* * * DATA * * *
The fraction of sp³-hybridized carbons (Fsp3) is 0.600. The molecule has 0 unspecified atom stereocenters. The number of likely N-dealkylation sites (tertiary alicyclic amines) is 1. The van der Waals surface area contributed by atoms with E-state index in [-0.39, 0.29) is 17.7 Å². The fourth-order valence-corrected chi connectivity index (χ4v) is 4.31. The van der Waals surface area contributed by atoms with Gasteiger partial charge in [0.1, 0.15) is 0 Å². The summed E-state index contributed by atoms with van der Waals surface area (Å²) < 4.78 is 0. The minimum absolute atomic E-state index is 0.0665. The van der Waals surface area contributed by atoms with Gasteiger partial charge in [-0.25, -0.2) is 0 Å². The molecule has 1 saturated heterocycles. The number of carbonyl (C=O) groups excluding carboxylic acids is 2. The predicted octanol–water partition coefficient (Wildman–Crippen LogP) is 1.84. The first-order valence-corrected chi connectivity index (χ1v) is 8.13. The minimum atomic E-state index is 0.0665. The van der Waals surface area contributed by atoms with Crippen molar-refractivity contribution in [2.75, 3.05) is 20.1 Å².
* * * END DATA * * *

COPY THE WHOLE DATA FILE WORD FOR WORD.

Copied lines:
The fraction of sp³-hybridized carbons (Fsp3) is 0.600. The molecule has 0 unspecified atom stereocenters. The number of likely N-dealkylation sites (tertiary alicyclic amines) is 1. The van der Waals surface area contributed by atoms with E-state index in [-0.39, 0.29) is 17.7 Å². The fourth-order valence-corrected chi connectivity index (χ4v) is 4.31. The van der Waals surface area contributed by atoms with Gasteiger partial charge in [0.1, 0.15) is 0 Å². The summed E-state index contributed by atoms with van der Waals surface area (Å²) < 4.78 is 0. The minimum absolute atomic E-state index is 0.0665. The van der Waals surface area contributed by atoms with Gasteiger partial charge in [-0.25, -0.2) is 0 Å². The molecule has 1 saturated heterocycles. The number of carbonyl (C=O) groups excluding carboxylic acids is 2. The predicted octanol–water partition coefficient (Wildman–Crippen LogP) is 1.84. The first-order valence-corrected chi connectivity index (χ1v) is 8.13. The minimum atomic E-state index is 0.0665. The van der Waals surface area contributed by atoms with Crippen molar-refractivity contribution in [2.75, 3.05) is 20.1 Å².